With two Republican presidential candidates embracing a value-added tax (VAT), it is worth looking back at the original federal debate over that bad policy idea. Richard Nixon appears to have been the first U.S. leader to push for a VAT, which is not surprising given that he was perhaps the most statist GOP president of the 20th century. With a three-percent VAT in mind, Nixon called for new federal financing of local schools in his 1972 State of the Union address.
The U.S. Department of Education spends tens of billions of dollars a year on subsidies for higher education. Federal Pell grants are more than $30 billion a year, federal student loans are about $100 billion a year, and grants to colleges and universities are $2.5 billion a year.
My blog on a federal computer project that went six times overbudget prompted an expert on information technology (IT) to send me an interesting email. In this study on government failure and this study on cost overruns, I discussed some of the reasons why $100 million projects end up costing $200 million.
One measure of the government’s size is government spending as a share of gross domestic product. The OECD has released new data (Table 25) on this measure for 31 member countries, which I chart here for 2015. The spending includes all levels government: federal, state, and local.
Politics and bureaucratic mismanagement drive up costs and generate failure in the federal government. More evidence comes from a Washington Post report today on a botched computer project at the Department of Homeland Security
The Washington Post today discusses how presidential candidate Donald Trump is dismissing the need for major entitlement reforms. The paper noted, “… leading Republican presidential candidate Donald Trump railed against proposals to end or significantly change Medicare.”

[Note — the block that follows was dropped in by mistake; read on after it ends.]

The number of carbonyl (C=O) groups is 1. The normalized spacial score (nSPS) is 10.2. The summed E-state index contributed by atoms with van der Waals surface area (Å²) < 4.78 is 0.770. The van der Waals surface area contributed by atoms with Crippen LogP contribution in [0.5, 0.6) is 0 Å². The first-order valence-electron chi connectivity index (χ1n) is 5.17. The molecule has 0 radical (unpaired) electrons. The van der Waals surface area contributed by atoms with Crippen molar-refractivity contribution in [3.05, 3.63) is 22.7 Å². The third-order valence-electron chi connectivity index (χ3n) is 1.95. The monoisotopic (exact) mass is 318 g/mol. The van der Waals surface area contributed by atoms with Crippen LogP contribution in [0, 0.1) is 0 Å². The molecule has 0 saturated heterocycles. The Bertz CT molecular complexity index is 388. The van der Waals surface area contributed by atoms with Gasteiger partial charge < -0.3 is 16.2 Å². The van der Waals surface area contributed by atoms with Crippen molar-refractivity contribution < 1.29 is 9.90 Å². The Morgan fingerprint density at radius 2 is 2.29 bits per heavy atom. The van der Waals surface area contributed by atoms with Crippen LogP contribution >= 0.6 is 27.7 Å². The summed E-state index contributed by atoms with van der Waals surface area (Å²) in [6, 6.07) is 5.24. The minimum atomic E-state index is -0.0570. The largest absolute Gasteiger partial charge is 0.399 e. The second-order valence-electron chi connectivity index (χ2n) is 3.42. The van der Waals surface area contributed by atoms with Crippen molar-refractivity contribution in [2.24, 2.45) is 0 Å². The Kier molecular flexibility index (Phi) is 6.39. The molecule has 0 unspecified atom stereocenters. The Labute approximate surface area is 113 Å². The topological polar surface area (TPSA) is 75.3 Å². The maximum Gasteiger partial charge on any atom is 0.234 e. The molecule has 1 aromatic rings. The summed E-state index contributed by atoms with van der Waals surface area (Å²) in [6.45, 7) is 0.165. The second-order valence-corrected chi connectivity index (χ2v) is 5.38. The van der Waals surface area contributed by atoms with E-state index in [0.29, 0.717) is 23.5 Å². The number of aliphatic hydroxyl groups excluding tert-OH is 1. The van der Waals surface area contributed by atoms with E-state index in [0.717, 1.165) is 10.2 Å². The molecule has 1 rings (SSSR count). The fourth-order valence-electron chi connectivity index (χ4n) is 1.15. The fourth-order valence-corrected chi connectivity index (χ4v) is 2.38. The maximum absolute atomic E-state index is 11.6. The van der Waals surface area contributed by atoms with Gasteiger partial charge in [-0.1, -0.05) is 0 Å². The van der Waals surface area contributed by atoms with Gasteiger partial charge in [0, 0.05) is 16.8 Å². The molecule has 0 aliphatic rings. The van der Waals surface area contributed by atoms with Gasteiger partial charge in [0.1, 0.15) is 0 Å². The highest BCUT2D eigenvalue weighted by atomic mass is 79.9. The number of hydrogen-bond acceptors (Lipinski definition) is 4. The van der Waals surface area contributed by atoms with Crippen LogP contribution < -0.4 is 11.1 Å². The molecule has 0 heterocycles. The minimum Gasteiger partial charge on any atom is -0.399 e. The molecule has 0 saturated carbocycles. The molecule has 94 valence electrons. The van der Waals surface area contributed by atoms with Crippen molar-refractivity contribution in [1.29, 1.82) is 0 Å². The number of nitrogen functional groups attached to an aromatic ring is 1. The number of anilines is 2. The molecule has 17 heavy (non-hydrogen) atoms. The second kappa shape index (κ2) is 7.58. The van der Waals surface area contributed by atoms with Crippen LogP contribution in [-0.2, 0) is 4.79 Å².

Presidential candidates Ted Cruz and Rand Paul have proposed value-added taxes (VATs) as part of their tax reform plans. I critique these taxes in National Review today, arguing that they could become engines of big government growth.
The budget agreement between congressional leaders and the Obama administration would break prior budget caps and increase spending over the next two years by $80 billion. The Bipartisan Budget Act (BBA) of 2015 would theoretically offset that cost with savings down the road, but promises of future savings are worth little given that GOP leaders have shown they will break agreed-to restraints whenever the time comes. The Heritage Foundation is right that the deal is a “colossal step” in the wrong direction and “does nothing to reduce the size and scope of government.”
In researching an upcoming study on privatization, I came across an interesting illustration of the advantages of private science over government science. Private science focuses on efficiency and results, but government science maybe not so much.